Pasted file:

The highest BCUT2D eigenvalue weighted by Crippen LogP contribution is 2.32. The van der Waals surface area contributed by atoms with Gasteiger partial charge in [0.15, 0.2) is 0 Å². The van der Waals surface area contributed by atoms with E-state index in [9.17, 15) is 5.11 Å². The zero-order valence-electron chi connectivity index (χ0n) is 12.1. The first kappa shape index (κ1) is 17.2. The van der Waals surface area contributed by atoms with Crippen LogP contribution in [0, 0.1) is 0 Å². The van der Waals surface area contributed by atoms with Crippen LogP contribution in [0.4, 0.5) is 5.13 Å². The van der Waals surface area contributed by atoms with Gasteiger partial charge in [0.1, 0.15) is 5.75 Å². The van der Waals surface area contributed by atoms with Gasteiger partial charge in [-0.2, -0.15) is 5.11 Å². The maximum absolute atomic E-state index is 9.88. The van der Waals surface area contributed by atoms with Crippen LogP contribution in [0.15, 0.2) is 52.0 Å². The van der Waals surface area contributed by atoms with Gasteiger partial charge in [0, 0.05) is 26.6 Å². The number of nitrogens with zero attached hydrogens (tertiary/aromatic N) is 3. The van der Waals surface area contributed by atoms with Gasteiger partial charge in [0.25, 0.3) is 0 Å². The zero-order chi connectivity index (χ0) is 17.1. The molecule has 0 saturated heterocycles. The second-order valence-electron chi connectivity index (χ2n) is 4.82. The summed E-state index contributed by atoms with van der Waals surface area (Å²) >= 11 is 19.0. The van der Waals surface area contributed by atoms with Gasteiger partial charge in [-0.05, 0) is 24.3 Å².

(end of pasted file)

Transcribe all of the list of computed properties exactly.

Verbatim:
The highest BCUT2D eigenvalue weighted by Crippen LogP contribution is 2.32. The van der Waals surface area contributed by atoms with Gasteiger partial charge in [0.15, 0.2) is 0 Å². The van der Waals surface area contributed by atoms with E-state index in [9.17, 15) is 5.11 Å². The zero-order valence-electron chi connectivity index (χ0n) is 12.1. The first kappa shape index (κ1) is 17.2. The van der Waals surface area contributed by atoms with Crippen LogP contribution in [0, 0.1) is 0 Å². The van der Waals surface area contributed by atoms with Crippen LogP contribution in [0.4, 0.5) is 5.13 Å². The van der Waals surface area contributed by atoms with Gasteiger partial charge in [0.1, 0.15) is 5.75 Å². The van der Waals surface area contributed by atoms with Gasteiger partial charge in [-0.2, -0.15) is 5.11 Å². The maximum absolute atomic E-state index is 9.88. The van der Waals surface area contributed by atoms with Crippen LogP contribution in [0.15, 0.2) is 52.0 Å². The van der Waals surface area contributed by atoms with Gasteiger partial charge in [0, 0.05) is 26.6 Å². The number of nitrogens with zero attached hydrogens (tertiary/aromatic N) is 3. The van der Waals surface area contributed by atoms with Gasteiger partial charge in [0.25, 0.3) is 0 Å². The zero-order chi connectivity index (χ0) is 17.1. The molecule has 0 saturated heterocycles. The second-order valence-electron chi connectivity index (χ2n) is 4.82. The summed E-state index contributed by atoms with van der Waals surface area (Å²) >= 11 is 19.0. The van der Waals surface area contributed by atoms with Gasteiger partial charge in [-0.05, 0) is 24.3 Å².